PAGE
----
Silver Labs: The New Fad in Dogs

October 12, 2011  

BEYOND THE BUBBLE

By Sydney Giesey
sschmidt@mail.smu.edu

Silver Lab photo courtesy of Creative Commons

Melanie Phillips has been breeding Labrador Retrievers for 13 years. For the first eight years she bred the standard colors: black, yellow and chocolate. Now she breeds a canine that many people have never heard of, a silver Labrador.

“Where did they come from?” “I’ve never seen one of these.”

These are typical comments Phillips said she heard when Southwest Georgia
Living Magazine wrote an article about her kennel, Silver Land Retrievers, and her silver labs in its July/August issue.

Phillips said one man who read the article drove hundreds of miles to her home in Georgia in the hopes of buying one of the unusual dogs. The man showed up at her doorstep and asked, “Have you got a puppy?”

“It’s not that easy, bud,” Phillips told him. At the time, she did not have a litter.

Melanie produced her first silvers by breeding some of her top females (a white female, a black female and a yellow female) with a male silver she bought. This type of breeding produced silver factored puppies.

There has been controversy around the silver lab and its origins. Supporters of the breed say it is a purebred Labrador and the silver color is simply the result of a recessive gene. Critics believe the canine received the silver color, and the corresponding gene, by being crossbred with Weimaraners.

“There’s no way to prove it or disprove it, to be quite honest,” said Tom

Beckert, a member of the Dallas-Ft. Worth Labrador Retriever Club. The club, which is a parent club, develops the breed standards for Labradors. The American Kennel Club then adopts the standards.

The AKC does not recognize the silver coat as a color unto itself. The group defines the Labrador Retriever coat colors as black, yellow and chocolate. Any other color, or combination of colors, is a disqualification according to the breed standard. The grey coat is considered a variation of chocolate or black. Silver is a dilution of chocolate, while charcoal is a dilution of black. Labradors with white coats are considered a dilution of yellow. The white coat is also a disqualification.

Dr. Tyler Foreman, a veterinarian at Hillside Veterinary Clinic in Dallas, said the silver labs he has come in contact with have behaved much like standard colored Labradors. They are fun loving, friendly and have a lot of energy, but Dr. Foreman said he isn’t entirely convinced they are purebred.

“If you put a Weimaraner and a Labrador Retriever next to each other, there really is not a large amount of difference to me,” he said.

He said the two breeds are similar in size and shape and have similar temperaments.

Whether they are purebred or crossbred, silver Labradors are a small subset in the canine population. Many people don’t even know the breed exists.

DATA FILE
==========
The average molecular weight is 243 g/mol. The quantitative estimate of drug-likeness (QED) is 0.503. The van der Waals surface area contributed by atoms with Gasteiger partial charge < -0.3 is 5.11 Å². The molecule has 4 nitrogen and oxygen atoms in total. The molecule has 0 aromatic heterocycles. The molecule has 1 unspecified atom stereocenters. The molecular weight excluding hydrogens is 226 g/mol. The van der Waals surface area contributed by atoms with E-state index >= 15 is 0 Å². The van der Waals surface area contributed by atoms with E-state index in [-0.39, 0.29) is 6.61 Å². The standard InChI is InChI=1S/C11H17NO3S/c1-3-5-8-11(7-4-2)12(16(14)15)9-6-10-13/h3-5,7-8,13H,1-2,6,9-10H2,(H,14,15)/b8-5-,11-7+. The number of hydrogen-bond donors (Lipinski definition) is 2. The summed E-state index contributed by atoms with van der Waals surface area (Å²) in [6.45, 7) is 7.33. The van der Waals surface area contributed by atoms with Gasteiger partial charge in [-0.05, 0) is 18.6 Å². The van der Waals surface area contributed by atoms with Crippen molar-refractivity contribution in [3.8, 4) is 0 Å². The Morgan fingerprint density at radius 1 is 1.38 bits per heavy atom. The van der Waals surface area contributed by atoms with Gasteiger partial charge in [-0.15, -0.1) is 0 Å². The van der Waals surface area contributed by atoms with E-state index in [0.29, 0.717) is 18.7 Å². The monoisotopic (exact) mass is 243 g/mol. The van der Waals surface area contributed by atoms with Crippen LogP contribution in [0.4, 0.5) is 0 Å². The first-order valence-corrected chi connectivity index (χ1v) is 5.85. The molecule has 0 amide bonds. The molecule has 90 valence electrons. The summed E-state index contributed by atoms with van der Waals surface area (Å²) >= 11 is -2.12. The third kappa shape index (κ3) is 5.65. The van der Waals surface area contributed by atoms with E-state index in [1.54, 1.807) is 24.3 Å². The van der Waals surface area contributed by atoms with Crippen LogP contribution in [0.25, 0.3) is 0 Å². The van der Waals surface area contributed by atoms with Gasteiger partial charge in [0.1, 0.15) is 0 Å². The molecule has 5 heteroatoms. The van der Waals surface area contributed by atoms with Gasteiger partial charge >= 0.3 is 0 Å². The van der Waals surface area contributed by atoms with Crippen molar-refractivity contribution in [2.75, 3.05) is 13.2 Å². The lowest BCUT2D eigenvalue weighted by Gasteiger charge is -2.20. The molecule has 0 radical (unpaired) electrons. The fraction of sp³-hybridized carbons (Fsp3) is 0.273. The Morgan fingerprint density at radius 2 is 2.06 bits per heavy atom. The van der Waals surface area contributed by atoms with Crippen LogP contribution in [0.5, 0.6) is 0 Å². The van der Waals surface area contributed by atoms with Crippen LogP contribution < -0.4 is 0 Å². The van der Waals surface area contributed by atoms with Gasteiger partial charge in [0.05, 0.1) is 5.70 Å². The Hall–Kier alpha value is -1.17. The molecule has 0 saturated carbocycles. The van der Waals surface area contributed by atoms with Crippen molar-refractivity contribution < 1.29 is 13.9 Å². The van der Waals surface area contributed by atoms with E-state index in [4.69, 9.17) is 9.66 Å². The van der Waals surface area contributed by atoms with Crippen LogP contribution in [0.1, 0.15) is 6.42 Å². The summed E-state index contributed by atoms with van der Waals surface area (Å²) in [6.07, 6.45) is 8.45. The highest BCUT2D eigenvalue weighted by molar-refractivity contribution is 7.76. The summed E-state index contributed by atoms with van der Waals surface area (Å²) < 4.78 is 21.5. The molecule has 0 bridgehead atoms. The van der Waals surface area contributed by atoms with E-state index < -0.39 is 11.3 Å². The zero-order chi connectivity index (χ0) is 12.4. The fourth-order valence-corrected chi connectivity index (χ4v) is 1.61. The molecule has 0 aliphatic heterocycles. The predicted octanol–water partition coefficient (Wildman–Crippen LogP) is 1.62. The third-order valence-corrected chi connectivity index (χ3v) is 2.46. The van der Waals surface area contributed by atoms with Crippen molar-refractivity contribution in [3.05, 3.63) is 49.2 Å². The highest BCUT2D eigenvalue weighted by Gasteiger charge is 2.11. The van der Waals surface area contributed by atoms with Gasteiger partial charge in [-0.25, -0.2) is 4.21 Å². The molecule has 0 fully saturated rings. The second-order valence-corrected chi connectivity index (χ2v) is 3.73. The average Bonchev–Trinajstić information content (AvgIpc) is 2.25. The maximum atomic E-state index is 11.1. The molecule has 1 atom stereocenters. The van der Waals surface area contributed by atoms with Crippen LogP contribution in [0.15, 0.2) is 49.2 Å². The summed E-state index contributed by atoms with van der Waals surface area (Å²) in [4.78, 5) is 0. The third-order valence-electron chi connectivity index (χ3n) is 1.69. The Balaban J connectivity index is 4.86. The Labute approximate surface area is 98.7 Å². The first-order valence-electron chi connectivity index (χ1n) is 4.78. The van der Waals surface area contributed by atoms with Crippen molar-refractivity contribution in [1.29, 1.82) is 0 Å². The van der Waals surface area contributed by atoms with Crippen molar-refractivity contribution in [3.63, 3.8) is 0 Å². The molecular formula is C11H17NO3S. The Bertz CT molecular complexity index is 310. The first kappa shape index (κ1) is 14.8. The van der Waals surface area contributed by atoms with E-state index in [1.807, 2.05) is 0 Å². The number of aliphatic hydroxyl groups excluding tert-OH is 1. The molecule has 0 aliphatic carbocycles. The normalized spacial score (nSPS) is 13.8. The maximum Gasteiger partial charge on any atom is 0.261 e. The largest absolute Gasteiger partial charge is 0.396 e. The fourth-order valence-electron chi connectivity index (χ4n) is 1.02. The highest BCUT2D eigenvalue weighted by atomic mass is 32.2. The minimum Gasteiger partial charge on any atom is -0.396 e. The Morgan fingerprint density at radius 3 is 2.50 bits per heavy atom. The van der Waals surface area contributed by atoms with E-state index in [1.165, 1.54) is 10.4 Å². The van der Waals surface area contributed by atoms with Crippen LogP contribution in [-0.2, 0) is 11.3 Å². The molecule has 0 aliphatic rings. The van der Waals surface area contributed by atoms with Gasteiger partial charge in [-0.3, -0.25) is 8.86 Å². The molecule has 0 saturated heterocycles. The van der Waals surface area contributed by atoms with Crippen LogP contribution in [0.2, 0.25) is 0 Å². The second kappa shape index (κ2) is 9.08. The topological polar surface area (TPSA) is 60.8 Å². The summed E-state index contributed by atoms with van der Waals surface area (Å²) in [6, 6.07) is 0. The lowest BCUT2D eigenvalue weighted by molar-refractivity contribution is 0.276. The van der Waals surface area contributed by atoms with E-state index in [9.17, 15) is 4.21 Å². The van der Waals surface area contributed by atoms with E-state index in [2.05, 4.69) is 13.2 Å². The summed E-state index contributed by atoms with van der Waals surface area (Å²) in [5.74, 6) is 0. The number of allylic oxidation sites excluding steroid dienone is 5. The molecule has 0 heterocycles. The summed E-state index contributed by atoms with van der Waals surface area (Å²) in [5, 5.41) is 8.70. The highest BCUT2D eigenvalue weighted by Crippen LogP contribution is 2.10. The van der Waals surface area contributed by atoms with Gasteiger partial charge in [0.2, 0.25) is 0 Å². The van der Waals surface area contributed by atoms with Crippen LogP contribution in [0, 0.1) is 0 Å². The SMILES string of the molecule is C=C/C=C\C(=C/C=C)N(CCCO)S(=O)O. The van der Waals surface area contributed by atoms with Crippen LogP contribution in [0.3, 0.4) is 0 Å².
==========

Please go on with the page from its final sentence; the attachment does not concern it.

“I’ve heard of white labs, but I haven’t ever heard of silver labs,” lab-owner Susan Bovenzi said, watching her four-year-old black lab, Nelly Belle, play at the Wagging Tail Dog Park in Dallas.

Dr. Foreman agrees the silver color is not very common.

“I would probably say I could count the number of times I’ve seen one on one hand,” he said.

This exclusivity allows some breeders to put a high price tag on their litters. Some online websites charged up to $1,800 for silver puppies, and consumers are willing to pay it. Most purebred black, yellow or chocolate labs listed for sale online ranged from $600 to $1000 in price. White labs appear to be closest in price to silver labs with several websites asking for somewhere between $1300 and $1700 for puppies.

“Anytime there’s something new in the dog breed world, especially with a breed as popular as Labrador retriever, it’s bound to become a short lived fad,” Dr. Foreman said.

The silver lab isn’t the first Labrador to be part of a fad, according to Becker.

“Chocolates were in the same boat,” he said.

Becker said chocolates were the fancy ten years ago. Breeders could charge more for the brown color. Today you don’t pay nearly as much, he said.

“When they are rare, people pay a premium for them,” Becker said. “After a while, they become a common place thing.”

While a small population can bring in big money, it can also cause breeders to revert to inbreeding, also known as line breeding. Phillips said breeders originally had to rely on inbreeding to maintain the silver color.

Dr. Foreman said inbreeding can often have negative affects on a dog’s health and is common among purebreds.

“For any pure bred dog, Labrador Retrievers are unfortunately no exception, at some point they’ve been inbred,” he said.

Phillips said she never had to inbreed.

“In human relationships it would be incestuous,” Phillips said.

Regardless of the silver lab’s beginnings, Phillips loves her dogs. They play with her grandchildren. They are a part of her family.

“They’re a lab,” Phillips said. “If you love a lab and just want a different color, I would definitely recommend them.”

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